Cash management


Cash management

In United States banking, cash management, or treasury management, is a marketing term for certain services offered primarily to larger business customers. It may be used to describe all bank accounts (such as checking accounts) provided to businesses of a certain size, but it is more often used to describe specific services such as "cash concentration", "zero balance accounting", and "automated clearing house" facilities. Sometimes, private banking customers are given cash management services.

Cash Management Services Generally offered

The following is a list of services generally offered by banks and utilised by larger businesses and corporations:

*Account Reconcilement Services: Balancing a checkbook can be a difficult process for a very large business, since it issues so many checks it can take a lot of human monitoring to understand which checks have not cleared and therefore what the company's true balance is. To address this, banks have developed a system which allows companies to upload a list of all the checks that they issue on a daily basis, so that at the end of the month the bank statement will show not only which checks have cleared, but also which have not. More recently, banks have used this system to prevent checks from being fraudulently cashed if they are not on the list, a process known as "positive pay".

*Advanced Web Services: Most banks have an Internet-based system which is more advanced than the one available to consumers. This enables managers to create and authorize special internal logon credentials, allowing employees to send wires and access other cash management features normally not found on the consumer web site.

*Armored Car Services: Large retailers who collect a great deal of cash may have the bank pick this cash up via an armored car company, instead of asking its employees to deposit the cash.

*Automated Clearing House: services are usually offered by the cash management division of a bank. The Automated Clearing House is an electronic system used to transfer funds between banks. Companies use this to pay others, especially employees (this is how direct deposit works). Certain companies also use it to collect funds from customers (this is generally how automatic payment plans work). This system is criticized by some consumer advocacy groups, because under this system banks assume that the company initiating the debit is correct until proven otherwise.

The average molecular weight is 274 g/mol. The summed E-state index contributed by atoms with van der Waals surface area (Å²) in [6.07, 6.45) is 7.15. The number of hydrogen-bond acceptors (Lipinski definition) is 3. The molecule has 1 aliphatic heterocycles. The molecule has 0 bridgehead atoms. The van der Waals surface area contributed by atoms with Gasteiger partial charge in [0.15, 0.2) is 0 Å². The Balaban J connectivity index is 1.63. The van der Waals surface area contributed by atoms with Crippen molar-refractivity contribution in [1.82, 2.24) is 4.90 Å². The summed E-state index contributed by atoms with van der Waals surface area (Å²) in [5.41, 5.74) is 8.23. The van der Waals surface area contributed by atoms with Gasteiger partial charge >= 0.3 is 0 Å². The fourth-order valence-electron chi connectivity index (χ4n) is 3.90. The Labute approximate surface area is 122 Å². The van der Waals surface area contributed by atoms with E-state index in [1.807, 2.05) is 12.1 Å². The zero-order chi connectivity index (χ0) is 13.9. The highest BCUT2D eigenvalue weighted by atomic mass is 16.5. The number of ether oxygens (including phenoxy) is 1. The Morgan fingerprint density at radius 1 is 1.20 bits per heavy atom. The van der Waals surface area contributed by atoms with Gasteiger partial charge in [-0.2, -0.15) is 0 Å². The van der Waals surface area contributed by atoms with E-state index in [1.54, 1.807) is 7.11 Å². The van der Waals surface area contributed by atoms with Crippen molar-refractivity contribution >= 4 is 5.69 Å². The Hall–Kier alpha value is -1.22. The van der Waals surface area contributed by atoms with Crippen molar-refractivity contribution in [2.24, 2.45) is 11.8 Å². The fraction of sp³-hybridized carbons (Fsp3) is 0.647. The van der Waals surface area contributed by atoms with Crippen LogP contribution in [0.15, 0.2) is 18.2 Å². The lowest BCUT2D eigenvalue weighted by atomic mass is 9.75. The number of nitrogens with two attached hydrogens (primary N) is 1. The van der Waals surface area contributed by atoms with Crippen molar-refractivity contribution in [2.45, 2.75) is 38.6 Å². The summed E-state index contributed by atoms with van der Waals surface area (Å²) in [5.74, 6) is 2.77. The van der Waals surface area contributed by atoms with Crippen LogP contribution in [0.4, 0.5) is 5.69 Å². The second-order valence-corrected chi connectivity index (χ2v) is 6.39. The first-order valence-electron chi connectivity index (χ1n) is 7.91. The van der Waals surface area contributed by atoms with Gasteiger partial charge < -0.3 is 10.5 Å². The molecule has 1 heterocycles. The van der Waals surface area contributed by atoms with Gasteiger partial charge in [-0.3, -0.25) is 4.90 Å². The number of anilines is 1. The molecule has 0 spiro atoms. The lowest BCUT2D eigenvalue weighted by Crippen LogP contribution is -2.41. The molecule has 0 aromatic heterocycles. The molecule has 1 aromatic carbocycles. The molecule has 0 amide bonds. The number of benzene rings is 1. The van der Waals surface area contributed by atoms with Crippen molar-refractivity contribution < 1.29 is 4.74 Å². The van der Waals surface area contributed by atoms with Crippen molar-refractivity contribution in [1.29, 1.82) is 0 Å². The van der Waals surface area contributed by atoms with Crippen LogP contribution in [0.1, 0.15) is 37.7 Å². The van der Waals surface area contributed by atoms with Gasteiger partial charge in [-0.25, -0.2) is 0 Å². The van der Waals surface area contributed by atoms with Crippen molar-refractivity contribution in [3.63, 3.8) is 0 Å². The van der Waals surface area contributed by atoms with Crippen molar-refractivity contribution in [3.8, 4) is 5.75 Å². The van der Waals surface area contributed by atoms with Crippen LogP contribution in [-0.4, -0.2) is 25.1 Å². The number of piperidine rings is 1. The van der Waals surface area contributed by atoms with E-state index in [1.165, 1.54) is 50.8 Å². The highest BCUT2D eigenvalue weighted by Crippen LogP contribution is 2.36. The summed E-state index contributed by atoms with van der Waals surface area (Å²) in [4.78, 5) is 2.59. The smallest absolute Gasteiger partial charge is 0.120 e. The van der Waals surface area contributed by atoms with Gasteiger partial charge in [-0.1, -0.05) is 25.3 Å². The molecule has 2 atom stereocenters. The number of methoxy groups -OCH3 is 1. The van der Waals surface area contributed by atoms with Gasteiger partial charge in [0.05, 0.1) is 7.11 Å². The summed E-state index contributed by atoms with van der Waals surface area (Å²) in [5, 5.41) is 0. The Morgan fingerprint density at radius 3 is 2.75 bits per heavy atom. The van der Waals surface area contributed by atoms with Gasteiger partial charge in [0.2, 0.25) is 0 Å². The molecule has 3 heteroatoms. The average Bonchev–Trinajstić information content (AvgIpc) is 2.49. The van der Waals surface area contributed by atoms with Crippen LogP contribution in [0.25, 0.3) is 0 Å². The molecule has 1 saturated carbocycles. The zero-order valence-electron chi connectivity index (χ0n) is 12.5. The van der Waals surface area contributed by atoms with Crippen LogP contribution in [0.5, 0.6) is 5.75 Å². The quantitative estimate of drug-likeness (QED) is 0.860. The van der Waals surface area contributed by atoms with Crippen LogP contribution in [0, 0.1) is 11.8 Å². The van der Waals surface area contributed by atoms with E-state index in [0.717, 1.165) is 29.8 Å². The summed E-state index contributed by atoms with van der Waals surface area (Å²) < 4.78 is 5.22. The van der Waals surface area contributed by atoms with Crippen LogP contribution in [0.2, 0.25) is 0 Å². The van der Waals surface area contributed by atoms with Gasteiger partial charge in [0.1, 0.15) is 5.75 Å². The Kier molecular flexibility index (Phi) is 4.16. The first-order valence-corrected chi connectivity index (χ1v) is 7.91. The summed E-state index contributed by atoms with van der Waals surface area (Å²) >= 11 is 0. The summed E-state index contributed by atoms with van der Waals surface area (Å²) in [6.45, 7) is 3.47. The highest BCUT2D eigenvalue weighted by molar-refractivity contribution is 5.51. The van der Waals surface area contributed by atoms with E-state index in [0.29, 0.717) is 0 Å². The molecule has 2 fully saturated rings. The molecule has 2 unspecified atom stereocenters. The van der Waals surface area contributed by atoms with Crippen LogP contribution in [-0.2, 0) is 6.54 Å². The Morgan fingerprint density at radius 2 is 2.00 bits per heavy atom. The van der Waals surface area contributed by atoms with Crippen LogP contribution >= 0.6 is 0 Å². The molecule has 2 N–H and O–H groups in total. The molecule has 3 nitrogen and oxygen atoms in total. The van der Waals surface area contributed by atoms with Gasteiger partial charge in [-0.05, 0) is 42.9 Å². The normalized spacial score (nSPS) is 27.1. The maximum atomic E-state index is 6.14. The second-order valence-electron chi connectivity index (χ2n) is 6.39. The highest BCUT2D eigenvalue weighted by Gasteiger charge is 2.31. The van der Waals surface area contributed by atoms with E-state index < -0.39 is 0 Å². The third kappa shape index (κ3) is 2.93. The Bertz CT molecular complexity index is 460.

*Balance Reporting Services: Corporate clients who actively manage their cash balances usually subscribe to secure web-based reporting of their account and transaction information at their lead bank. These sophisticated compilations of banking activity may include balances in foreign currencies, as well as those at other banks. They include information on cash positions as well as 'float' (e.g., checks in the process of collection). Finally, they offer transaction-specific details on all forms of payment activity, including deposits, checks, wire transfers in and out, ACH (automated clearinghouse debits and credits), investments, etc.

*Cash Concentration Services: Large or national chain retailers often are in areas where their primary bank does not have branches. Therefore, they open bank accounts at various local banks in the area. To prevent funds in these accounts from being idle and not earning sufficient interest, many of these companies have an agreement set with their primary bank, whereby their primary bank uses the Automated Clearing House to electronically "pull" the money from these banks into a single interest-bearing bank account.

*Lockbox services: Often companies (such as utilities) which receive a large number of payments via checks in the mail have the bank set up a post office box for them, open their mail, and deposit any checks found. This is referred to as a "lockbox" service.